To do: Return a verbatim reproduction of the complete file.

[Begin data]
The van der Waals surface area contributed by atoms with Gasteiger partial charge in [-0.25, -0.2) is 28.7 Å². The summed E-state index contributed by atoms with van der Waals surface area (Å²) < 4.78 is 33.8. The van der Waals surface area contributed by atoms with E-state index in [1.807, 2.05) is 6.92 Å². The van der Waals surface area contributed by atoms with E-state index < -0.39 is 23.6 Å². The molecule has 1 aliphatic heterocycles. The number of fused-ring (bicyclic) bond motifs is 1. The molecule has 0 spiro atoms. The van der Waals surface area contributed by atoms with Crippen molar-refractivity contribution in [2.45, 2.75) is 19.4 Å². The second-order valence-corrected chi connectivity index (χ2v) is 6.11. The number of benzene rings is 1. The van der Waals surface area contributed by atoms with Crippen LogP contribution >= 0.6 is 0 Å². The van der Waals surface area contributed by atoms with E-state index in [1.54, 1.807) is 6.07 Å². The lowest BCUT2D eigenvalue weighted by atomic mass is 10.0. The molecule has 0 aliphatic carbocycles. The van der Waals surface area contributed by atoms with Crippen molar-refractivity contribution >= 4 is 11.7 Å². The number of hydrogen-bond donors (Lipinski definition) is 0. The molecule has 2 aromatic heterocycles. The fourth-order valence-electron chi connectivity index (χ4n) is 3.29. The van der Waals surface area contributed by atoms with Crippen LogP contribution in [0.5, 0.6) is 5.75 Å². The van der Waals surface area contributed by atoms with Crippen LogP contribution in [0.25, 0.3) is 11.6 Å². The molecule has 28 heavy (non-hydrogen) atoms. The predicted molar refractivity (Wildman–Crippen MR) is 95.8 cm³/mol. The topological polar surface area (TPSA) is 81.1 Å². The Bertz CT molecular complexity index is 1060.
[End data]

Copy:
The van der Waals surface area contributed by atoms with Gasteiger partial charge in [-0.25, -0.2) is 28.7 Å². The summed E-state index contributed by atoms with van der Waals surface area (Å²) < 4.78 is 33.8. The van der Waals surface area contributed by atoms with E-state index in [1.807, 2.05) is 6.92 Å². The van der Waals surface area contributed by atoms with E-state index < -0.39 is 23.6 Å². The molecule has 1 aliphatic heterocycles. The number of fused-ring (bicyclic) bond motifs is 1. The molecule has 0 spiro atoms. The van der Waals surface area contributed by atoms with Crippen molar-refractivity contribution in [2.45, 2.75) is 19.4 Å². The second-order valence-corrected chi connectivity index (χ2v) is 6.11. The number of benzene rings is 1. The van der Waals surface area contributed by atoms with Crippen LogP contribution >= 0.6 is 0 Å². The van der Waals surface area contributed by atoms with E-state index in [1.54, 1.807) is 6.07 Å². The lowest BCUT2D eigenvalue weighted by atomic mass is 10.0. The molecule has 0 aliphatic carbocycles. The van der Waals surface area contributed by atoms with Crippen molar-refractivity contribution >= 4 is 11.7 Å². The number of hydrogen-bond donors (Lipinski definition) is 0. The molecule has 2 aromatic heterocycles. The fourth-order valence-electron chi connectivity index (χ4n) is 3.29. The van der Waals surface area contributed by atoms with Crippen LogP contribution in [0.5, 0.6) is 5.75 Å². The van der Waals surface area contributed by atoms with Crippen LogP contribution in [0.25, 0.3) is 11.6 Å². The molecule has 28 heavy (non-hydrogen) atoms. The predicted molar refractivity (Wildman–Crippen MR) is 95.8 cm³/mol. The topological polar surface area (TPSA) is 81.1 Å². The Bertz CT molecular complexity index is 1060.